In the midst of social distancing, I was listening to and watching a video on Youtube of the performance of Bach’s Mass in b minor. It was compelling to me how the interplay of each instrument, and vocal range, all played a part in making this remarkable music what it is. The loss of one instrument, one vocal range, or the conductor holding it all together, would have diminished the work immeasurably. We humans are social animals and it is more than a truism that we collectively can accomplish what individually we cannot.
This strength we humans possess in our collective interdependence is sometimes exploited by microbes of various stripes. And such it is that a virus is spreading via our most human trait, human collaboration and contact. So in order to impede this virus, we need to do this most unhuman thing — isolate. Any student of history can testify to the disruption events like this can cause. We live on a continent where the indigenous inhabitants were decimated by diseases sourced in a far off land. My ancestors faced the Black Death that decimated Europe and caused widespread political and economic disruption.
This is scary for us humans because it is against our nature to isolate. As much as some of us pride ourselves on our self-reliance, times like this remind us of our vulnerability and dependence upon others. Our supply networks of truckers bringing goods from producers are essential to our survival. Only at times like these do we realize that vulnerability and the response can be fear. Most of us have not encountered situations like this in our lifetime.
I can speak for myself that my interactions during the day with various people, from co-workers to employees of the businesses I frequent, enriches my life immeasurably. Reducing that contact gives me the feeling of something missing. I also worry about friends of mine who work jobs dependent upon human interaction like waiters/waitresses, those in the entertainment industry, and other industries affected. I also worry about employees whose work is essential to our supply chains and any increased exposure they may have to this virus (grocery, convenience and health care workers I’m looking at you). All this worry can overwhelm if we are not careful. It can lead to fear, and most decisions based upon fear are usually poorly thought out.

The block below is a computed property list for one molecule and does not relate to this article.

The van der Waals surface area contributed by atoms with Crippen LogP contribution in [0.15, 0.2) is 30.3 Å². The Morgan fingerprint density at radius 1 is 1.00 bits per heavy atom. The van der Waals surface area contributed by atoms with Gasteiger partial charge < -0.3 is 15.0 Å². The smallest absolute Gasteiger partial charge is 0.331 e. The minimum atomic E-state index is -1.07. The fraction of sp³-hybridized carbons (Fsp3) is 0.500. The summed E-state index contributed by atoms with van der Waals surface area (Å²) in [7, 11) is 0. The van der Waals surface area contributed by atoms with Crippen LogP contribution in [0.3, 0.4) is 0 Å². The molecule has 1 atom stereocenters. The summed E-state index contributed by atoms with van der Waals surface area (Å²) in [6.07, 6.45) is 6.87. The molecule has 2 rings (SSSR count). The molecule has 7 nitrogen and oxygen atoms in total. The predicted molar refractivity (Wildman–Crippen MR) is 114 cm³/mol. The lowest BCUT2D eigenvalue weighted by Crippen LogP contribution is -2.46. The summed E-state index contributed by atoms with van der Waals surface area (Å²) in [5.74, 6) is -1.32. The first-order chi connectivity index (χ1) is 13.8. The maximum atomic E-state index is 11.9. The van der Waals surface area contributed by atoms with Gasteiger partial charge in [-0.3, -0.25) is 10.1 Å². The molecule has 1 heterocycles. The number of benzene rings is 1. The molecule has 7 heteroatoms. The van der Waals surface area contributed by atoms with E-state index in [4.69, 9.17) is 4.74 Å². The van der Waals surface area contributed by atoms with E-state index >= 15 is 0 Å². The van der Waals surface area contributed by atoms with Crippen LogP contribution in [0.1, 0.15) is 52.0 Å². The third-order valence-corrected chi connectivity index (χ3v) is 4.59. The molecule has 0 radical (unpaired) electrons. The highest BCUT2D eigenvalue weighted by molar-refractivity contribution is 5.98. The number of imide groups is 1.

In the midst of this isolation, now is the time to be community-minded. Panic buying of toilet paper and other essentials exposes our vulnerability not to just to a virus, but our collective interdependence and sense of community. It is like taking out the trumpets out of Bach’s Mass in b minor. Now is the time to step up, not out. Trying times define our character better than good times. Let us all commit to be one of the adults in the room. Collectively, we will get through this and 20 years from now we’ll laugh about the TP shortage of 2020 and an earthquake made that shortage relevant.
After our recent earthquake, a dear friend I hadn’t talked to in months texted me to check in on me. This was a reminder to me of the power of human contact. Even if it is via social networking, stay connected. We collectively can do what individually I cannot. May our isolation remind us of the power of we.
David Swan lives in Tooele City.